Constitution day speaker discusses law, politics on historic day

Rosalie Levinson, senior research professor at Valparaiso University, explained judicial approaches to the constitution and offered commentary on modern politics during her Constitution Day presentation on Sept. 18 at the Westville campus.

Levinson discussed two approaches to constitutional interpretation: judicial restraint, the belief that judges should limit their own power to strike down laws or deem laws unconstitutional, and the living constitution approach.

Levinson explained that the judicial restraint approach to constitutional interpretation “restrains justices from expressing personal values against the Constitution.”

She continued that the living constitution view is an “ever-evolving comprehension that adapts to crisis.” Levinson explained that this split in interpretations of the Constitution stems from its creation in another era, leaving room for current debates on how to properly interpret the document.

Levinson went on to discuss the Supreme Court, judiciary branch, government and her belief that the Supreme Court appointments have become too politicized, creating a large split between the justices of the Supreme Court.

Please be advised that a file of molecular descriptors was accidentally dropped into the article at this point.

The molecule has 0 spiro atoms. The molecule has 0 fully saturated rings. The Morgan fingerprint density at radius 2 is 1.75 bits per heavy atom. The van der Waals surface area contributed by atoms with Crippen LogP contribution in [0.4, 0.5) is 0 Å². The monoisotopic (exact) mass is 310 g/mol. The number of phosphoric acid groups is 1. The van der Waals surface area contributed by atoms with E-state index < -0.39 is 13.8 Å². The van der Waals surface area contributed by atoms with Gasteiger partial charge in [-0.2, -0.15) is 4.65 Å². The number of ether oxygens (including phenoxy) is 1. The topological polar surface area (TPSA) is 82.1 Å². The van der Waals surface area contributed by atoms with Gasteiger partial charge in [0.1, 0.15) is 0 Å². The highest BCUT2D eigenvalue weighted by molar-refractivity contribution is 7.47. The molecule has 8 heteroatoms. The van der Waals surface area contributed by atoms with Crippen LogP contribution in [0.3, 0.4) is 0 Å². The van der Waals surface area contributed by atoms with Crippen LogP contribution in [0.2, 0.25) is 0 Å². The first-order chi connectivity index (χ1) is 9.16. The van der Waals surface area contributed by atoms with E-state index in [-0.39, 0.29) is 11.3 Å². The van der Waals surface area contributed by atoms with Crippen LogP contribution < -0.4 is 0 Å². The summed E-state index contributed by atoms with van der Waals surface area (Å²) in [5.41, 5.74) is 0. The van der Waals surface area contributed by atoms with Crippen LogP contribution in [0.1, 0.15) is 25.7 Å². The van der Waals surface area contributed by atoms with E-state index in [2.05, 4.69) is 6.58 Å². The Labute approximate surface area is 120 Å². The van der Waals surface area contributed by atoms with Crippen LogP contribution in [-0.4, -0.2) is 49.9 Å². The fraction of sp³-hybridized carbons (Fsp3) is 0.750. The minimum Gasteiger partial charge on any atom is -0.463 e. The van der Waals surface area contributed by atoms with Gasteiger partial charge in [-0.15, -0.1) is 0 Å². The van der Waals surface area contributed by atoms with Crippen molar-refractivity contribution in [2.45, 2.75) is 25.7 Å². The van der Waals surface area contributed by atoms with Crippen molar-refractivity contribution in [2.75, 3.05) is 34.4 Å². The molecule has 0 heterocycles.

Levinson turned her attention to President Donald Trump, attributing a Republican shift in the Supreme Court and a presidency that she described as a “constitutional rollercoaster” to him.

She emphasized the way voting helps shape the government on the local and national scale to best suit the needs and values of the people.

“Register to vote! Get involved in voting ballots,” Levinson said. “The fate of our democracy is in your hands.”

Frank Colucci, associate professor of political science, spoke at the event on the Hammond Campus.